Indian higher education has been hibernating for too long. It is time for it to wake up and get going. Various surveys on education have unanimously declared that there is much to be desired about the quality of education. High-quality education is a product of excellent syllabi and brilliant teachers. There seems to be a worrisome deficiency in both requirements.
Syllabus revamp and updation are thorny issues. Several agencies are directly involved in the process. The affiliation system which worked well for long has now reached its expiry date. It is now strangulating the spirit of experiment and innovation in colleges. They merrily hide behind the excuse that they cannot revamp and update the syllabi because the affiliating university does not allow them to do so. Many colleges do not have the resources to launch enrichment and value-addition courses. The semester system is another insurmountable hurdle as it leaves no time for walking the extra mile.
One way out is to obtain autonomous status for colleges as it can afford considerable elbow-room for experimentation. Colleges graded “A” and above by the National Assessment and Accreditation Council (NAAC) are now being pushed in to the autonomous club, though many of them are neither willing nor worthy. Teachers generally fear that their own autonomy and comfort zone will be endangered and their work would become onerous if their college becomes autonomous. But are they alone to blame? Where are the opportunities to update and get excellent exposure?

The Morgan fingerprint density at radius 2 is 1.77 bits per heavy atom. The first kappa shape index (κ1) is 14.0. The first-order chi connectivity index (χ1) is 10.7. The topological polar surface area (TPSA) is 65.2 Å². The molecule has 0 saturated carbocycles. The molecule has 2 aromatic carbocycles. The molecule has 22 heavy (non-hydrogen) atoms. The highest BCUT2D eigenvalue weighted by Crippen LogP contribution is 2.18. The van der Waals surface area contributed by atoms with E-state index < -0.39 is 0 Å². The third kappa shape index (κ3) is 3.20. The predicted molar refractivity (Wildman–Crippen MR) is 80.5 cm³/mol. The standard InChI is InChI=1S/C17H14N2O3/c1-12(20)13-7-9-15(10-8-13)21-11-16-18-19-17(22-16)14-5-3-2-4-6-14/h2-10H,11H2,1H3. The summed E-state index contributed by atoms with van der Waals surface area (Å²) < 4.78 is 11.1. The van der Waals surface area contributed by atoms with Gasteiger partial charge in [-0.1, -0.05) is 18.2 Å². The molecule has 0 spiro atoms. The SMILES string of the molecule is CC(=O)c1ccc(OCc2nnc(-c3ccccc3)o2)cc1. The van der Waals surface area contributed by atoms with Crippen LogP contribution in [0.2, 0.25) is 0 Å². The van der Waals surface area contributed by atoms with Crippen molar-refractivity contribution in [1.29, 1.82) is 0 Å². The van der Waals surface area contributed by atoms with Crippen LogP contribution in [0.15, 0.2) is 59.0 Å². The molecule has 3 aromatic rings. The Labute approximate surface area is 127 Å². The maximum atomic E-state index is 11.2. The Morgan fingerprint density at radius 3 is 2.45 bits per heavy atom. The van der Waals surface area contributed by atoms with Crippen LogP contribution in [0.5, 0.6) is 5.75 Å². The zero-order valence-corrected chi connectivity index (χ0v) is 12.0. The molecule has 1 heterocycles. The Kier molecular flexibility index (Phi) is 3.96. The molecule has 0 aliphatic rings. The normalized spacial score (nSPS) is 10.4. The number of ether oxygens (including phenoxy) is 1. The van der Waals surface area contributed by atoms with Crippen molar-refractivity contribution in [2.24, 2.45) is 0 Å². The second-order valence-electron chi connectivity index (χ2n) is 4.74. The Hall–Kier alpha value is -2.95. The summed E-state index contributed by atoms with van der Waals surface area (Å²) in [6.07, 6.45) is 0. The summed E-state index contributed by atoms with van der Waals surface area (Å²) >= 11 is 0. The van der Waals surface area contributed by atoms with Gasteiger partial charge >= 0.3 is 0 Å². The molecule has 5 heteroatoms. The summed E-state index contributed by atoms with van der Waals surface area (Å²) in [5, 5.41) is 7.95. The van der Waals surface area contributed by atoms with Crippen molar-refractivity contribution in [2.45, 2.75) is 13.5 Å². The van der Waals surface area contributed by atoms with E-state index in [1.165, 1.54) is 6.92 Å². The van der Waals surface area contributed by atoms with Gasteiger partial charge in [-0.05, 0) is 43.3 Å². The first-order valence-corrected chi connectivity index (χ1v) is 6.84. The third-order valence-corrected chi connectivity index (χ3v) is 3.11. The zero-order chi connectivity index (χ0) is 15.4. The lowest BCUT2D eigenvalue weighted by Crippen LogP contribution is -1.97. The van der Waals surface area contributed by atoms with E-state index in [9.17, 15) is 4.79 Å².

Thanks to NAAC, most colleges have now established an Internal Quality Assurance Cell (IQAC) with the lofty ideal that this body will be the true custodian of excellence and harbinger of change. Fifty years ago, Alvin Toffler in his celebrated Future Shock suggested that every educational institution have a “Council of the Future” consisting of “teams of men and women devoted to probing the future in the interest of the present”. The IQAC is expected to be on the lines of Toffler’s Council.
The question is, are the men and women in the IQACs keen and able to look into the future and shape the present? First of all, they have to shed their risk-averse mindset. They should be dedicated and visionary persons, alert and exposed to the fast-changing expectations and needs of the world market. They must implement changes robustly and resolutely to suit the demands of the market. Every board of studies should have at least 50 per cent experts from the world of industry, management, science and technology, in addition to subject experts. The employer is looking for workforce with skills, both hard and soft, which are expected to boost employability. Narayana Murthy once complained that Infosys had to shell out millions to train fresh graduates. Why cannot colleges provide job-ready students? Is their feedback system in place? Are they mindful of the tangible outcomes expected by the employer?
The future of work is often described as VUCA (volatile, uncertain, complex and ambiguous). Toffler’s message for education was, “The prime objective must be to increase the individual’s ‘cope-ability’.”
I would like to conclude with Stephen Covey’s cautionary words: “If you keep doing what you are doing, you keep getting what you are getting.” And what we are getting is mediocrity. Therefore, review, revamp and relate to reality.
Chindhade is former principal, MU College, Pimpri-Pune.